Monday, June 15, 2015

2015-05 Book Review

Book Review:  Privatizing China, by Carl Walter & Fraser Howie

When a book is written by insiders that shatters existing myths about a certain subject, it is worth reading.  Privatizing China is such a book.  It combines statistical data and analysis into a very enjoyable read on the subject.

Although the book is titled Privatizing China, the authors make it very clear from the beginning:  “In China, the market is operated by the state, regulated by the state, legislated by the state, and raises funds for the benefit of the state by selling shares in enterprises owned by the state” (p. 4).  The authors discuss both the financial and political implications of reforms.

The narrative on China’s financial market is that Chinese savers are fueling China’s market capitalization to be the largest in Asia, if not the world.  As of the book’s publication, official market capitalization figures put China second only to Japan in Asia.  The author’s point out that “if, however, market capitalization is calculated using the prices prevalent in the mergers and acquisitions market in China, China’s markets are only as large as Malaysia’s.  Big difference” (p. 16).  Overvalued tradable shares are being used to value non-tradable shares, thus inflating market capitalization.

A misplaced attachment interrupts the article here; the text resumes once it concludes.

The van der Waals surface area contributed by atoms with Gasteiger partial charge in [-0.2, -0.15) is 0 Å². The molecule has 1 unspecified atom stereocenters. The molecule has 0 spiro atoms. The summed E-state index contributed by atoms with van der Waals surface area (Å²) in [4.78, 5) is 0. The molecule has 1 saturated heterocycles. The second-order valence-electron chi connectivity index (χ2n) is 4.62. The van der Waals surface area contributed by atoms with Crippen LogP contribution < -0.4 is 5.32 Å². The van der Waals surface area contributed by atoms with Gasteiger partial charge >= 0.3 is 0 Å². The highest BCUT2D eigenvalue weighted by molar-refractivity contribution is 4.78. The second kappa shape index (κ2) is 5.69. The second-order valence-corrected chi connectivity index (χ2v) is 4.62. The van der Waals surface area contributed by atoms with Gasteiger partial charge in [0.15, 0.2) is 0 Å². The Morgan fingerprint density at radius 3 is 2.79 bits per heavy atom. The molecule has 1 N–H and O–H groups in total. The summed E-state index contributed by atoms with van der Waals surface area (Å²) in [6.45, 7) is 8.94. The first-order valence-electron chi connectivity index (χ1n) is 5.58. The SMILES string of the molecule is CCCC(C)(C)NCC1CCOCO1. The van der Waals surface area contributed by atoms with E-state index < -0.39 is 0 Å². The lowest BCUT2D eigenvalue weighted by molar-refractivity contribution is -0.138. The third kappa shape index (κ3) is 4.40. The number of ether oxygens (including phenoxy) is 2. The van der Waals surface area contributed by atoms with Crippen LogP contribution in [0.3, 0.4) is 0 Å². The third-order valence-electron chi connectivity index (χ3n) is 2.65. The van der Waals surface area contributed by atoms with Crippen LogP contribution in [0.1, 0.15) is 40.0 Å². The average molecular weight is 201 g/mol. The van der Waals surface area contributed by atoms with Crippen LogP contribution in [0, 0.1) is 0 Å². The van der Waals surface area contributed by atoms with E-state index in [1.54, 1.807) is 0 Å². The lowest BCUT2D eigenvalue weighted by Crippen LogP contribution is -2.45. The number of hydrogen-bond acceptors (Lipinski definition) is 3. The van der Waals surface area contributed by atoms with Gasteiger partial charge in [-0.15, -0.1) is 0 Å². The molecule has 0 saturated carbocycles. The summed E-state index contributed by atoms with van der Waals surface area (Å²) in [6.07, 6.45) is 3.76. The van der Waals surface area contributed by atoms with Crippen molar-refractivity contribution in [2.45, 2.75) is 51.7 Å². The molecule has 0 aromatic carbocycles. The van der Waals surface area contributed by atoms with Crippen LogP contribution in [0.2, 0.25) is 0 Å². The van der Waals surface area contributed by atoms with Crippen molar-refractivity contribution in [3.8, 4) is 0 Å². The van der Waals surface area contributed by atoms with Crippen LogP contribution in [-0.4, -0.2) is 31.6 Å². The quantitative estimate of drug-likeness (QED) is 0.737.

The other myth that the authors deconstruct is that of widespread stockownership amongst the general public.  The authors show with data from multiple sources that reports of stock ownership by private citizens are either double counting, counting inactive accounts, or counting fraudulent accounts.  Instead of being an investment opportunity for the middle class, the Chinese stock market is mostly made of large insiders that have vast influence over the market.

One contradiction with this reasoning appears in another part of the text.  The authors claim that the reason A-shares are overvalued is because the average household has very little other investment opportunities.  The authors compare this situation with investors that can buy H-Shares, who have access to almost any kind of investment in different markets (p. 178-179).  If individual investors barely make a dent in the A-Shares market, why would it matter if they have limited alternatives?  Because Chinese individual investors have limited options, it seems as though they should be over-represented in the stock market.

Privatizing China was written by insiders, but tells a different story than the usual narrative.  It backs up statistics with outstanding analysis.  If the book is still available new, buy it new.